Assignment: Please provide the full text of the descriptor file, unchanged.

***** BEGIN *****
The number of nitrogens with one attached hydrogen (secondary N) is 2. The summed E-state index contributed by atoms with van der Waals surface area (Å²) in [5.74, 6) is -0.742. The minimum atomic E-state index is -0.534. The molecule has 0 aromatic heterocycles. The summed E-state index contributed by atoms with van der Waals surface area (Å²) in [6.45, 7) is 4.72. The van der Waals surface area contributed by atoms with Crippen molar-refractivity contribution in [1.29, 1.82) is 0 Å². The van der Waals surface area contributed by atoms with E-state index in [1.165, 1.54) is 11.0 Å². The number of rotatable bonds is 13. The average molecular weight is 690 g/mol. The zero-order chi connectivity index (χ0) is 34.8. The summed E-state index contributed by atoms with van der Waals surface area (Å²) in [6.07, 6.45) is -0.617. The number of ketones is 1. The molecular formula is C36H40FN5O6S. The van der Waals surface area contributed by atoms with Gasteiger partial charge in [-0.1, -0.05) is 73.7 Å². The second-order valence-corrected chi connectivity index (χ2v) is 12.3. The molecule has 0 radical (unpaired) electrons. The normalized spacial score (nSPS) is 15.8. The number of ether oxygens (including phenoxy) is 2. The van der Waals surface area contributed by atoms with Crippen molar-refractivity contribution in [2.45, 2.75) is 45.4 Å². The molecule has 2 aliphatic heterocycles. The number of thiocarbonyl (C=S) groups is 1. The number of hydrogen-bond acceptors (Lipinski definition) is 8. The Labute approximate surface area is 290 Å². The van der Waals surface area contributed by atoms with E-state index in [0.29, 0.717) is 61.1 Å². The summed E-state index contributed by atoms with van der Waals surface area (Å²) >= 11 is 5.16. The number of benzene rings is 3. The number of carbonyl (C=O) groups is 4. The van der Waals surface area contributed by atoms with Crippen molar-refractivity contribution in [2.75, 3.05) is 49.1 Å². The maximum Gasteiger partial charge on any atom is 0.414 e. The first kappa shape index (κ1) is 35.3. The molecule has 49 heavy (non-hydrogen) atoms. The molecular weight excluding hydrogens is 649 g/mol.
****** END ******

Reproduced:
The number of nitrogens with one attached hydrogen (secondary N) is 2. The summed E-state index contributed by atoms with van der Waals surface area (Å²) in [5.74, 6) is -0.742. The minimum atomic E-state index is -0.534. The molecule has 0 aromatic heterocycles. The summed E-state index contributed by atoms with van der Waals surface area (Å²) in [6.45, 7) is 4.72. The van der Waals surface area contributed by atoms with Crippen molar-refractivity contribution in [1.29, 1.82) is 0 Å². The van der Waals surface area contributed by atoms with E-state index in [1.165, 1.54) is 11.0 Å². The number of rotatable bonds is 13. The average molecular weight is 690 g/mol. The zero-order chi connectivity index (χ0) is 34.8. The summed E-state index contributed by atoms with van der Waals surface area (Å²) in [6.07, 6.45) is -0.617. The number of ketones is 1. The molecular formula is C36H40FN5O6S. The van der Waals surface area contributed by atoms with Gasteiger partial charge in [-0.1, -0.05) is 73.7 Å². The second-order valence-corrected chi connectivity index (χ2v) is 12.3. The molecule has 0 radical (unpaired) electrons. The normalized spacial score (nSPS) is 15.8. The number of ether oxygens (including phenoxy) is 2. The van der Waals surface area contributed by atoms with Crippen molar-refractivity contribution in [2.45, 2.75) is 45.4 Å². The molecule has 2 aliphatic heterocycles. The number of thiocarbonyl (C=S) groups is 1. The number of hydrogen-bond acceptors (Lipinski definition) is 8. The Labute approximate surface area is 290 Å². The van der Waals surface area contributed by atoms with E-state index in [0.29, 0.717) is 61.1 Å². The summed E-state index contributed by atoms with van der Waals surface area (Å²) >= 11 is 5.16. The number of benzene rings is 3. The number of carbonyl (C=O) groups is 4. The van der Waals surface area contributed by atoms with Crippen molar-refractivity contribution in [2.75, 3.05) is 49.1 Å². The maximum Gasteiger partial charge on any atom is 0.414 e. The first kappa shape index (κ1) is 35.3. The molecule has 49 heavy (non-hydrogen) atoms. The molecular weight excluding hydrogens is 649 g/mol.